The Newroz fire was lit in Kirkuk on March 20, 2017, under the flags of Iraq and Kurdistan. File photo: Rudaw TV
SULAIMANI, Kurdistan Region — Because of the unresolved issue Kirkuk, Kurdish parties have not yet made up their mind as to which coalition in Baghdad they will side with.
“We have called for Kirkuk to return to its previous normal state, for the military state in Kirkuk to end, and for formation of joint forces of Peshmerga and Iraqi forces like the pre-ISIS phase,” said Khalid Shwani, a PUK leadership member.
Kirkuk is a main point in the agenda that the PUK and KDP have submitted to Iraqi parties in Baghdad for talks on the formation of a new federal government.
“Both Iraqi coalitions have said they are prepared to talk and resolve the problem of Kirkuk, and we have responded to them. Discussions on this matter are ongoing. We will reach an agreement with the party that has a better solution and meets our conditions,” Shwani said.
Kurdish parties have been arguing Kirkuk is a Kurdish city with an overwhelming Kurdish majority population, although the city governor and head of provincial council along with a number of other Kurdish officials have been living in exile since the events of October 16.
Iraqi Prime Minister has repeatedly and flatly rejected disputed areas being on the negotiating table in government formation talks; instead, he says the issue should be resolved by federal and regional governments.
But the problem of Kirkuk has not only been with Baghdad. Kurdish parties have been in disagreement among themselves, especially the KDP and PUK.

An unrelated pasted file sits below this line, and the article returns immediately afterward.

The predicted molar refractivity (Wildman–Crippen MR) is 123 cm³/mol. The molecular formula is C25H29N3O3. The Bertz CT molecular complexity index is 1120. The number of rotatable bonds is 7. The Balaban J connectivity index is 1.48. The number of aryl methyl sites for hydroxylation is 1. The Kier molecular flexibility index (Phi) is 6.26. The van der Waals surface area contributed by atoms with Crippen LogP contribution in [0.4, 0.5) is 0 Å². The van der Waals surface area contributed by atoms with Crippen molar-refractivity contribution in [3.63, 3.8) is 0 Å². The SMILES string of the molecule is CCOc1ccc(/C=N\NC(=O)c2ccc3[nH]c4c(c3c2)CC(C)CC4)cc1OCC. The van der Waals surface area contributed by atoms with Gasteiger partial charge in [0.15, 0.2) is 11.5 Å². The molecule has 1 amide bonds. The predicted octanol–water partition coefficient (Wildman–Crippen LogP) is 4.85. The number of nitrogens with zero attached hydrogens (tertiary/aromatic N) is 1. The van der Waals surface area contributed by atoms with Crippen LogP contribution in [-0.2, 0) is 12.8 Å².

The KDP is not prepared to return to Kirkuk without a political agreement, and the PUK thinks the KDP’s refusal to return to the city has allowed the Arabization of the province to continue under different pretexts.
“In the recent meeting between the KDP and PUK, a decision was made to form a joint committee to activate the provincial council, elect a new governor and resolve the problems,” Shwani said.
Kirkuk’s status was supposed to be settled by a referendum in 2007. Waves of conflict, land and population disputes have prevented it from taking place.
“Kirkuk and Article 140 feature the main points of the joint agenda to negotiate with Iraqi parties. They are our condition for joining any coalition to form the new Iraqi government,” Shwani added.
On October 9, 2017, the Kirkuk provincial council met in the city of Kirkuk. A week later, the Iraqi Army and Iran-backed Hashd al-Shaabi paramilitias attacked and captured the city.
Shwani revealed the two dominate Shiite blocs the Kurds have spoken to in Baghdad have expressed some readiness to resolve the issue of Kirkuk.
“The way to resolve the problem is important to us, but they don’t go into details of how to resolve the problem. They say they are prepared to form joint forces to run the security of the city and jointly run the province. But they don’t touch on details of doing this when we ask for details.”
Kurds do not want to simply send Peshmerga forces into Kirkuk under the command of the Iraqis. Kurdish authorities prefer a total return, including vital security and intelligence units which allow the Peshmerga to operate in familiar areas.
“The city is about to turn into a big village because they don’t have the mind to run a city,” Shwni cautioned.
In Kirkuk, the PUK won six seats in the parliamentary election on May 12. The KDP did not run in the “disputed city.” Arab and Turkmen lists won three seats apiece, while the Christians held their minority quota seat.